Three Nobel Prize-winning scientists have complained to New York Attorney General Eliot Spitzer that Web sites are falsely tying their research to the dietary supplements of Mannatech Inc.
The Nobel laureates, members of the faculty at The Rockefeller University in New York, complained early this year after a cease-and-desist letter written to Mannatech on behalf of one of them, Günter Blobel, failed to get results, according to Harriet Rabb, the university's vice president and general counsel.
"Dr. Blobel was the one most vexed by this, because [the use of his name] has gone on the longest and been the most explicit," she said.
Blobel was awarded the Nobel Prize for physiology or medicine in 1999. The other scientists who signed off on the complaint, Paul Greengard and Paul Nurse, won in 2000 and 2001, respectively.
Mannatech, a direct-sales company based in Coppell, sells its products through a network of independent associates, many of whom maintain their own Web sites.
Rabb said she has been informed by the attorney general's office that it is looking into the matter.
Steven Rains, Mannatech's associate general counsel, said the company is dealing with the issue and has been told by the attorney general's office that it is satisfied with the company's efforts.
"We do not expect that this matter will be resolved immediately, nor have we represented to the NY Attorney General's office that this will be anything other than an ongoing process," Rains wrote in an e-mail. "But we have a system in place to address this issue and have committed our time and resources to it."
Paul Larrabee, Spitzer's spokesman, said he could not say whether the matter was being investigated.
Mannatech's products, known as glyconutrients, are a blend of plant extracts developed by the company and said to provide eight sugars essential for health. The company believes the products improve communication between cells, thereby supporting the immune system.
The Web sites that are in question are operated by the company's associates. They assert or imply that the Nobel laureates' research was in glycobiology, a science that deals with sugar molecules.
Blobel received his Nobel Prize for research mapping a so-called "zip code" system for protein distribution within cells. Greengard was honored for his work regarding nerve cells, Nurse for his work dealing with cell cycles.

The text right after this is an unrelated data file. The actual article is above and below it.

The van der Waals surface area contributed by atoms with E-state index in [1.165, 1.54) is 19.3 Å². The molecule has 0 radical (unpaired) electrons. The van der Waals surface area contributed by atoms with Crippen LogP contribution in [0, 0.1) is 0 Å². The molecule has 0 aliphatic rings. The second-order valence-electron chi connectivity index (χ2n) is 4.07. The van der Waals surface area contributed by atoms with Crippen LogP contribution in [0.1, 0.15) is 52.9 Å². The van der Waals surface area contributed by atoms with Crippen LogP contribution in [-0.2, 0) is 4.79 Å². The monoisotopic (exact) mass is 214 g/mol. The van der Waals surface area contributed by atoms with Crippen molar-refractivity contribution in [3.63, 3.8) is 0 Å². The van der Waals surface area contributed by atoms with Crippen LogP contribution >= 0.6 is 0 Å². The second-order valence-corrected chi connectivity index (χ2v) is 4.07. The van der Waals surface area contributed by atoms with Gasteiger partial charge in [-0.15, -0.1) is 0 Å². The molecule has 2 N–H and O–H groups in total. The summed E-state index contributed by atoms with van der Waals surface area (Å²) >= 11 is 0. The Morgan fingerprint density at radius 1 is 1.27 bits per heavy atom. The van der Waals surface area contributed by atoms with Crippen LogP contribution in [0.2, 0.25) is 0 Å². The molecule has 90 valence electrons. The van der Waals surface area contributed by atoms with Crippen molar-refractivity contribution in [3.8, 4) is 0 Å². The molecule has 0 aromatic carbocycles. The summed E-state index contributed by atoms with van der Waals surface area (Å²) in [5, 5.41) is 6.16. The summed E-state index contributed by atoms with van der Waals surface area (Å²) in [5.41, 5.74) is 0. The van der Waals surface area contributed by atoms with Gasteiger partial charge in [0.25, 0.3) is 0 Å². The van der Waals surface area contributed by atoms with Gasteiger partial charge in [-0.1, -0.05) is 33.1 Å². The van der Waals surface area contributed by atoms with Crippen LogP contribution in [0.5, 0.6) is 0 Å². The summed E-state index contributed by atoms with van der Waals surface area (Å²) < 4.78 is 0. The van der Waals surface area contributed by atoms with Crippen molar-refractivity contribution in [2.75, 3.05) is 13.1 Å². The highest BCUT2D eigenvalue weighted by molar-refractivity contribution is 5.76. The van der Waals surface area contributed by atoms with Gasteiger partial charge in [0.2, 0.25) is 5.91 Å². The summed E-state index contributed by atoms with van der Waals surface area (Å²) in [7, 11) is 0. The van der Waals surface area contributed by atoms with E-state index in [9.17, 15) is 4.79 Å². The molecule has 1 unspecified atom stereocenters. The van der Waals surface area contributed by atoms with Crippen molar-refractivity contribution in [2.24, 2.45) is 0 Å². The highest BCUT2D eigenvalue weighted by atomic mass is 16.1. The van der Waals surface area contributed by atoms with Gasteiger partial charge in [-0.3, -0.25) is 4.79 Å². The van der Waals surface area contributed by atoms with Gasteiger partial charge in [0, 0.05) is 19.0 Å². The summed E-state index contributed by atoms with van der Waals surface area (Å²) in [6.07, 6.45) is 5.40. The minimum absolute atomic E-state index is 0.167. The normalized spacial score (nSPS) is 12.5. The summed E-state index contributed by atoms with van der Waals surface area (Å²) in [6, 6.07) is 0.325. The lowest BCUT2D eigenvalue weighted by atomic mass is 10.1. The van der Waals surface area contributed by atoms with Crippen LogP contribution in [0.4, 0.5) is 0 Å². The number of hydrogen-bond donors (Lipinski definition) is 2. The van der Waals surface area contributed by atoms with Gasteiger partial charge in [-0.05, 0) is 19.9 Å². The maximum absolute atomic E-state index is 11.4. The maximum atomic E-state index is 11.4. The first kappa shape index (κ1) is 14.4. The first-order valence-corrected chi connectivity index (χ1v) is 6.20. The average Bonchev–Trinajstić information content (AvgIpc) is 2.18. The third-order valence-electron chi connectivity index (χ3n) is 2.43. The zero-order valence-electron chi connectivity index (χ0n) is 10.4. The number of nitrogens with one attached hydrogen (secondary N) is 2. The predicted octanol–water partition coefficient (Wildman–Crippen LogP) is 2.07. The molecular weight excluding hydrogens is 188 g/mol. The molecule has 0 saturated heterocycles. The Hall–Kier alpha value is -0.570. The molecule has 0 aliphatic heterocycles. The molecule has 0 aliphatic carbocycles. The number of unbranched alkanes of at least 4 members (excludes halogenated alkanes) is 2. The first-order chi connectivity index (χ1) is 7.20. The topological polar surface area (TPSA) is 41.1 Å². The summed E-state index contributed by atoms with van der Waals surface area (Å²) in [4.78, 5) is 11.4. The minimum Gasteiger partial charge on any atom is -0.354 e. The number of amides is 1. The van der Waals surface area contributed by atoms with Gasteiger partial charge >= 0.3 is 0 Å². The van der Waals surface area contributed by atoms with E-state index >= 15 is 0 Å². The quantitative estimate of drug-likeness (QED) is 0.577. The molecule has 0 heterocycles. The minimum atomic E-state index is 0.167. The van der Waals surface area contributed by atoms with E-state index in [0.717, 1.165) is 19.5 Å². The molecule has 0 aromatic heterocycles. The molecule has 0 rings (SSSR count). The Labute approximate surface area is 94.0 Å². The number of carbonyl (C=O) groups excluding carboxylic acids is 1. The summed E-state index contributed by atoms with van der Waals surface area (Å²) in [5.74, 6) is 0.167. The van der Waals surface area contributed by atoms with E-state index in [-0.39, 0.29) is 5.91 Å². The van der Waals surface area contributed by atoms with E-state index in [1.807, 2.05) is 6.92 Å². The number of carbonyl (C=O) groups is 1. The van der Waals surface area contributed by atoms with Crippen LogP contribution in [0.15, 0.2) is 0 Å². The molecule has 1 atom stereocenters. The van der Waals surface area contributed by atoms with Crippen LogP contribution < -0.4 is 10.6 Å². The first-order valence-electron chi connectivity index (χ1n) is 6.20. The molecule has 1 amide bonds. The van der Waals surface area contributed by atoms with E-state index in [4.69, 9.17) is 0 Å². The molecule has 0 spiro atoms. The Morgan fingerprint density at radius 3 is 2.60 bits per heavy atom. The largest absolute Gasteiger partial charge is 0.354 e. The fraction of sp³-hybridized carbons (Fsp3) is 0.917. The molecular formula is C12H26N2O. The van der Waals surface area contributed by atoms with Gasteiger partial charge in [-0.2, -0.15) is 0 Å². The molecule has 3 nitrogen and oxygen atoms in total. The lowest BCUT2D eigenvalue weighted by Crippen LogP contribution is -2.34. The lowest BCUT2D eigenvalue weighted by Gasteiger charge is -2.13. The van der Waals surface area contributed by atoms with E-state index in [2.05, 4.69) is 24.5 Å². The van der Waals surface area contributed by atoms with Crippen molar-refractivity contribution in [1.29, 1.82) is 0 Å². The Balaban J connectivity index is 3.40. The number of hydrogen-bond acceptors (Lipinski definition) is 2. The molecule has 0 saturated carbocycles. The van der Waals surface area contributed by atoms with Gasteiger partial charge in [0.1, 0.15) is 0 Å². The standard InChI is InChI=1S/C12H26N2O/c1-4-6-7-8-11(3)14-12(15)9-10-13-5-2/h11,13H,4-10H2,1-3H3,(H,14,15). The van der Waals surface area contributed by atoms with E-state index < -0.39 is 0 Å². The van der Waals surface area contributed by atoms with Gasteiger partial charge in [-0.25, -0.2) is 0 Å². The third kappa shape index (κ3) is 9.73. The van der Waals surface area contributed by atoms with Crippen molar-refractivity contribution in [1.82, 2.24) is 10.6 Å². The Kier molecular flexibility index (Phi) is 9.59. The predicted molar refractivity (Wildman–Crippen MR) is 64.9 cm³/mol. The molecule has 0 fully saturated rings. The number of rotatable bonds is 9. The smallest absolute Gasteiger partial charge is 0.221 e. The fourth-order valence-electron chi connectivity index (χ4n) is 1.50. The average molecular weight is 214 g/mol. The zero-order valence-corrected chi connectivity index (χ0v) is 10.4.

A cursory search by the Star-Telegram in mid-August found eight Web sites selling glyconutrients that included the claim that Blobel's Nobel Prize was for research in glycobiology.
Most used virtually the same language in characterizing Blobel's award and referred to it under such headings as "scientific validation" or "glyconutrient validation." Some carried photos of Blobel and his medal. One included a link to the Nobel announcement itself.
Four of the Web sites contained links to the Mannatech corporate site.
The Star-Telegram also found a glyconutrient site that quoted from the announcement of the Nobel Prize shared by Greengard and two others.
"As you can see, glyconutrients form the foundation of our good health," the site stated after quoting from the announcement.
Blobel's cease-and-desist letter was sent to Mannatech in August 2004 after he received numerous queries from people seeking his opinion on whether glyconutrients could treat their illnesses, Rabb said. Since that time, she said, Greengard and Nurse have become aware that their research has also been connected to the selling of the products.
"They were hearing from people they knew who said, 'Are you embarrassed that your name is being used this way?' which they certainly were," Rabb said.
"They also were hearing from people who said, 'I'm desperate. I've got such-and-such disease. If you tell me these things are going to make me well, I'm going to buy these products.' And they were horrified that people might be forgoing traditional therapies to use something that their names were associated with."